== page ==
Mississippi continues rampant discrimination of black contractors – We think we know what constitutes minorities, but in Mississippi – think again

A few examples of state agency expenditures listed in the FY2022 minority participation report

By Christopher Young,

Contributing Writer,

A few examples of state agency expenditures listed in the FY2022 minority participation report
Gennie Jones indicates that non-ethnic women have been considered a minority in Mississippi for a long time.

Even when we know the truth about something, why are we so shocked to see it in print right in front of our eyes? You don’t have to look too deeply across the landscape of Mississippi to see that the contracting awards are fixed to favor established white companies. The state even awards contracts to white companies outside of Mississippi, rather than allow black contractors to do the work. The inherent sin in the state’s behavior is that it was black hands that built this state, black back’s stinging under the white man’s whip, that developed what we now know as Mississippi.

Is the indescribable cruelty any different today? Smother or at least stifle any form of black advancement, well that is a fundamental plank of Mississippi’s white power structure. There are few contracts awarded by Mississippi that could not be fulfilled by black contractors if it were the state’s will. Instead, we hear about performance, bonding and capacity, being the impediments to a more equitable share of contracts being awarded to minorities in a state rife with minorities.

The U.S. Census Bureau reports that as of July 1, 2022, Mississippi’s population is 2,940,057, and has declined 0.7% in the past two years. The white population is 58.8%, therefore the total minority population is 41.2%. The black or African-American population is 37.8%. 

The State of Mississippi is required by statute to report annually on minority business participation, and State Senator John Horhn (D-26) provided The Mississippi Link newspaper a copy of the 300-page FY22 Minority Participation Report(s). The report provides great detail on the performance of Mississippi’s State Agencies and Institutions of Higher Learning (IHL) regarding minority procurement in fiscal year 2022.

The colorful cover page at the beginning of the report indicates a combined (Agencies + IHL) minority spending rate of 5.5%. The other 94.5% of the expenditures go to white businesses (non-minority). Said differently, $206 million versus $3.5 billion, in a state with a 41.2 % minority population, just 5.5% of state contracts go to minorities!

But that is far from the whole story. There’s more inequity to come. You see, in Mississippi, as far as contracting is concerned, white women are included under the minority classifications. Yes, you just read that correctly. There is a minority classification entitled, “Other Non-Ethnic  Women.” That means white women. And in FY2022, there was a total of $188,264,676.98 in expenditures awarded to minorities, yet $126,994,761.56 went to white women – 67.46% of all minority contacting funds went to white women. Black men received just 4.04% of the remainder.

Gennie Lacy Jones, the former director of Minority Business Enterprise Division at Mississippi Development Authority, and currently the president of the Minority Contractors Association of Mississippi, Inc. (MCAMI), indicates that non-ethnic women have been considered a minority in Mississippi for a long time. She says that she is personally aware of attempts between 2002-2005 to remove white women from minority classification but it never made it to a vote. She indicates that “not taking action on this important issue is intentional.” She believes there are procurement folks in Mississippi that are intentionally calling majority companies, inherently being non-inclusive.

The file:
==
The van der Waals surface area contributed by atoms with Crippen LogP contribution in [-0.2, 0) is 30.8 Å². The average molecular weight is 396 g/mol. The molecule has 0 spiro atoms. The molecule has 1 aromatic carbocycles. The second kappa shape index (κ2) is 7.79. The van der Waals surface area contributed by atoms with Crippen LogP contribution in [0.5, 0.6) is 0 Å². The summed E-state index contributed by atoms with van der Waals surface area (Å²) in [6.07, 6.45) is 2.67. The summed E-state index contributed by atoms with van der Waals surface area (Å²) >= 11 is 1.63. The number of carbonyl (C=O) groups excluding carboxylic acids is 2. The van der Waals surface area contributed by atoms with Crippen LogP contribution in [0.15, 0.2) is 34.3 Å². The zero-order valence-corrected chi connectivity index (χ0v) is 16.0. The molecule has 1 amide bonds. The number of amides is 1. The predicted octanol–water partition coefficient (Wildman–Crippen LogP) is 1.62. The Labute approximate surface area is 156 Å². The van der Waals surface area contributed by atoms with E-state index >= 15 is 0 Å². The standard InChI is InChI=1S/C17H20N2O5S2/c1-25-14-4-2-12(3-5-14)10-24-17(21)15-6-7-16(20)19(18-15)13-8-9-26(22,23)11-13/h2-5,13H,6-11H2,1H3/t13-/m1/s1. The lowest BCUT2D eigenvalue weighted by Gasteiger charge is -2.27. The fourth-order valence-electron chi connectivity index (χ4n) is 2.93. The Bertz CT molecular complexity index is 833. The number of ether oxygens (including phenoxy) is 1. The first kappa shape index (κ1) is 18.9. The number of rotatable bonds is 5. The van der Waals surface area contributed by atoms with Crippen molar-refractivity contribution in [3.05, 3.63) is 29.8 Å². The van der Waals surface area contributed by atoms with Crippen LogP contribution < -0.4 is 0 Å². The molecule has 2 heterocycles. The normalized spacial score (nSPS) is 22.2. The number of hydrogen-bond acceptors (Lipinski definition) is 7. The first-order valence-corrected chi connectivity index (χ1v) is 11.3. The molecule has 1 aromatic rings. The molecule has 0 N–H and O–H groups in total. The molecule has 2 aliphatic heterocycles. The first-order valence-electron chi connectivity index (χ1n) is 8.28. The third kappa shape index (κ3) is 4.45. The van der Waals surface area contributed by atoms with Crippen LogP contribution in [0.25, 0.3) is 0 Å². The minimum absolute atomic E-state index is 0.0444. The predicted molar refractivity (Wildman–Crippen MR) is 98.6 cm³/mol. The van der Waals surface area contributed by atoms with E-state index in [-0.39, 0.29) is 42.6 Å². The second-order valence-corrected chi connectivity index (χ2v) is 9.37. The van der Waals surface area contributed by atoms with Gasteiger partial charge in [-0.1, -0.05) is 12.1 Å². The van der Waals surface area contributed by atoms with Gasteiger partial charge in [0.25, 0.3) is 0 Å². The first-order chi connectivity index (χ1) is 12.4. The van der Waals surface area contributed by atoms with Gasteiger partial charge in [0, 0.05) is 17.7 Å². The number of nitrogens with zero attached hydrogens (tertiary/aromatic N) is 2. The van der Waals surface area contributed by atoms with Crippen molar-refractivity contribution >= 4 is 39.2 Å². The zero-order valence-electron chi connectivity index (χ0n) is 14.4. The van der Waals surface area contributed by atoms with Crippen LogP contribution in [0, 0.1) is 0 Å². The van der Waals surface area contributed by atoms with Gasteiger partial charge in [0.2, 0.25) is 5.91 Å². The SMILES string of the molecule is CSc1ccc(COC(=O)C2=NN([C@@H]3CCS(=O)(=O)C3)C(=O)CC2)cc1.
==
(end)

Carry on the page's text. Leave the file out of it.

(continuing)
How can legislators defend this behavior? Women Business Enterprise certifications exist across the country and are a healthy component of our nation’s economy. But Minority Owned Business certifications are purposely different for obvious reasons, tracing back to Jim Crow. They are two different things. But here in Mississippi, unlike the majority of states, we corrupt the process. We don’t embrace minority business owners and contractors who contribute to our economy and help Mississippi thrive. It’s painfully clear that Mississippi’s white majority legislators and most agency heads would rather keep us at the bottom than to see minority advancement.

Is there a clear-headed white legislator at the capitol willing and eager to write the legislation to correct this oppressive behavior? Is there no one that grasps the importance of fairness and equity in our state populated by 41.2% minorities? Those who fortify the status quo are aiding and abetting the suffering of true minorities in our state, depriving them of the opportunity to grow and thrive, which in turn contributes mightily to depriving Mississippi itself of the opportunity to grow and thrive.

How can human beings hurt their fellow man like this? Why don’t we see a report on this discrimination from our state auditor? Study and analysis of the policies that create this discrimination and the procurement practices that carry it out are well within the auditor’s scope of responsibility.

The Mississippi Link has submitted requests to the president of the Hinds County Board of Supervisors and the City of Jackson for their own Minority Participation Reports, and we look forward to sharing those results with our readers.

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